I do regret starting to vape; I never even smoked but like everyone else got enticed by those little colourful sticks, and what started as a joke is now a not-unproblematic addiction to vaping.” Sadie 27 via VICE

Quitting a habit is one of the most common examples of wellness and increasingly young people are trying to quit one vice. According to Dazed, the number of young people aged 18 to 24 vaping in the UK has risen to 11%, but 60% of them want to quit within the year, (not surprising given that a quarter of University Students claim to be addicted to one particular brand of vape). Alfie, one 20 year old student, is trying to quit after getting used to the ease of a disposable vape in a variety of social settings. “Unlike smoking, you can vape in your house which makes it more sociable for pres or just chilling with your mates.” There’s also a growing environmental activist response to vape litter, as recognition between personal and planetary health becomes mainstream and vapes become more widely reported for their impact on the planet. Some young activists are reporting and tracking how many vapes they find on their walks to highlight the amount that is tossed away with detrimental environmental effects.


I feel like colour is what gives me confidence.” Naomi Shimada, Model & Writer, via VOGUE

Dopamine dressing is the art of getting dressed to improve your mood. It’s about going all in on colour, creating vibrant wardrobes, collections and outfits that add joy to your everyday life. The latest season of Emily in Paris has the cast styled for full on joy, all in on maximalism. The trend has been growing on TikTok with over 53.9 million views. Following on from a lot of doom and gloom, young people’s creativity can shine through their sartorial choices with an added benefit. A study from 2014 shared that dressing a certain way can also be a mood booster. Dr Karen Pine says that “clothing doesn’t just influence others, it reflects and influences the wearer’s mood too… This demonstrates the psychological power of clothing and how the right choices could influence a person’s happiness.” Designer Kid Super, named as one of Hypebeast’s 100 Most Accomplished Creatives, is leading the way with bright and colourful collections that bring a smile to the wearer and anyone looking at it.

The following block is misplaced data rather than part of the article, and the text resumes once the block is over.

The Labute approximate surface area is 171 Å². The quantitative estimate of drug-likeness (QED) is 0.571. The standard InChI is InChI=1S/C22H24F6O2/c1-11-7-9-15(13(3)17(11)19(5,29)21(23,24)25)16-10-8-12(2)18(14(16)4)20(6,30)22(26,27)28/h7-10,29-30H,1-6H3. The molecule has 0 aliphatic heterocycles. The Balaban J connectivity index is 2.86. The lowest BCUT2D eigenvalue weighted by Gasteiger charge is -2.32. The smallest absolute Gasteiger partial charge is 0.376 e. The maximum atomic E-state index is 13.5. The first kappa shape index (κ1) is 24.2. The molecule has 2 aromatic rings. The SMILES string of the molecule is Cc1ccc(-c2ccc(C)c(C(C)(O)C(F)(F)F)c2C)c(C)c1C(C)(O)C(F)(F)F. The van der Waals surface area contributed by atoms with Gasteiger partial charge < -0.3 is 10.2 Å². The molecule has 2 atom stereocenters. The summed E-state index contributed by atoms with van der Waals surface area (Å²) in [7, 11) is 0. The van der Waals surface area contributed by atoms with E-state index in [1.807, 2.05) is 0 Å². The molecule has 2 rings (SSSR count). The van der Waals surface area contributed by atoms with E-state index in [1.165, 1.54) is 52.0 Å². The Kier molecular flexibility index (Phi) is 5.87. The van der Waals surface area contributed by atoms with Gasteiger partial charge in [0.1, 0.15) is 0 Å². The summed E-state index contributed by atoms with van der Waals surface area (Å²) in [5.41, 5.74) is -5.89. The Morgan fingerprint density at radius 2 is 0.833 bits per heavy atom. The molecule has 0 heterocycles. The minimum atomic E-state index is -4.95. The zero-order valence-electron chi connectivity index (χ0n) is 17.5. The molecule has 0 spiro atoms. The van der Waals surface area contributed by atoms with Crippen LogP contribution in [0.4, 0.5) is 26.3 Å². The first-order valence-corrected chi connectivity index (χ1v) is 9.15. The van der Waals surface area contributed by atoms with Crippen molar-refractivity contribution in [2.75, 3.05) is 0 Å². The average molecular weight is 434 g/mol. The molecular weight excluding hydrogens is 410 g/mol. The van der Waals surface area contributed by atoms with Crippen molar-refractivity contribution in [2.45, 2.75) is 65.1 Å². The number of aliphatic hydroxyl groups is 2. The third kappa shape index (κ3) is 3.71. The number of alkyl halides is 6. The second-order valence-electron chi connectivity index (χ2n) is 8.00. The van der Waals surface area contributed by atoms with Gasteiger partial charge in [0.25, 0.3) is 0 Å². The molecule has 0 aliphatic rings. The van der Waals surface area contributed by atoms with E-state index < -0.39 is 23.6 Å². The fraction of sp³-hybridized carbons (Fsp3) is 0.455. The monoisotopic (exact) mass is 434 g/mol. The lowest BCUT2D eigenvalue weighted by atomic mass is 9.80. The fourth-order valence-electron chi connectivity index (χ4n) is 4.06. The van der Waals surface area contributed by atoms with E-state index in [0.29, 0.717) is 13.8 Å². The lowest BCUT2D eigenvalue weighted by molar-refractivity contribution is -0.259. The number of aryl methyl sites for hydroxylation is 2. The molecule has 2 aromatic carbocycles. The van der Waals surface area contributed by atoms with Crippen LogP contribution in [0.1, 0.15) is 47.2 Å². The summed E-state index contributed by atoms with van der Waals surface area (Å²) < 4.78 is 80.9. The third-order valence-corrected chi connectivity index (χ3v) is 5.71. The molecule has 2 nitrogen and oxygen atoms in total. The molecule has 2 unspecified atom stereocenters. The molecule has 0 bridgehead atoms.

The world of youth wellness is ever expanding and evolving. For 2023, we’re seeing the prioritisation of wellness through the lens of fun and joy - a leaning away from toxic culture and leaning into individually-curated ways of feeling more positively connected to self and others. Brands can choose to lean into these trends in ways that support youth’s desire for more colourful and joyful alternatives, and also in ways that spark community connection. Key to all of these trends is experimentation - bring this philosophy to your plans for the near and far future.

For more insight into how youth attitudes and behaviour will shape the year ahead, sign up for the launch of this year's edition of ‘Youth Culture Uncovered’, where we ask “what’s it like to be young today?" (in Ireland) on January 25th at THINKHOUSE - reach out to your Client Service contact for more information.